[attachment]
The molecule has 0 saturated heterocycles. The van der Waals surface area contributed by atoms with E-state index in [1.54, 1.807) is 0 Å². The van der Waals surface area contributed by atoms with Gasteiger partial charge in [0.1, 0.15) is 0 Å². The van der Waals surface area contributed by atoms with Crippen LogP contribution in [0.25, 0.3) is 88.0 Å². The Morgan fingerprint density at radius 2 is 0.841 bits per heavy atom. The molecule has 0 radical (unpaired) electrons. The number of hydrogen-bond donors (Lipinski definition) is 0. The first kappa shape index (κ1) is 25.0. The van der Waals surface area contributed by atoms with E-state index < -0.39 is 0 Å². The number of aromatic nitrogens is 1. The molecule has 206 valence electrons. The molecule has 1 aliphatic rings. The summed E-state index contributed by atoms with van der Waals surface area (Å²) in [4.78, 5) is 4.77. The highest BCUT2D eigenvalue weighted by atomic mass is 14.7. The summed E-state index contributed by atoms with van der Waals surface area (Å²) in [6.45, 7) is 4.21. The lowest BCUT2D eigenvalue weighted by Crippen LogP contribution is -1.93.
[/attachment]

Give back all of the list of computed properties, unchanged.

The molecule has 0 saturated heterocycles. The van der Waals surface area contributed by atoms with E-state index in [1.54, 1.807) is 0 Å². The van der Waals surface area contributed by atoms with Gasteiger partial charge in [0.1, 0.15) is 0 Å². The van der Waals surface area contributed by atoms with Crippen LogP contribution in [0.25, 0.3) is 88.0 Å². The Morgan fingerprint density at radius 2 is 0.841 bits per heavy atom. The molecule has 0 radical (unpaired) electrons. The number of hydrogen-bond donors (Lipinski definition) is 0. The first kappa shape index (κ1) is 25.0. The van der Waals surface area contributed by atoms with E-state index < -0.39 is 0 Å². The number of aromatic nitrogens is 1. The molecule has 206 valence electrons. The molecule has 1 aliphatic rings. The summed E-state index contributed by atoms with van der Waals surface area (Å²) in [4.78, 5) is 4.77. The highest BCUT2D eigenvalue weighted by atomic mass is 14.7. The summed E-state index contributed by atoms with van der Waals surface area (Å²) in [6.45, 7) is 4.21. The lowest BCUT2D eigenvalue weighted by Crippen LogP contribution is -1.93.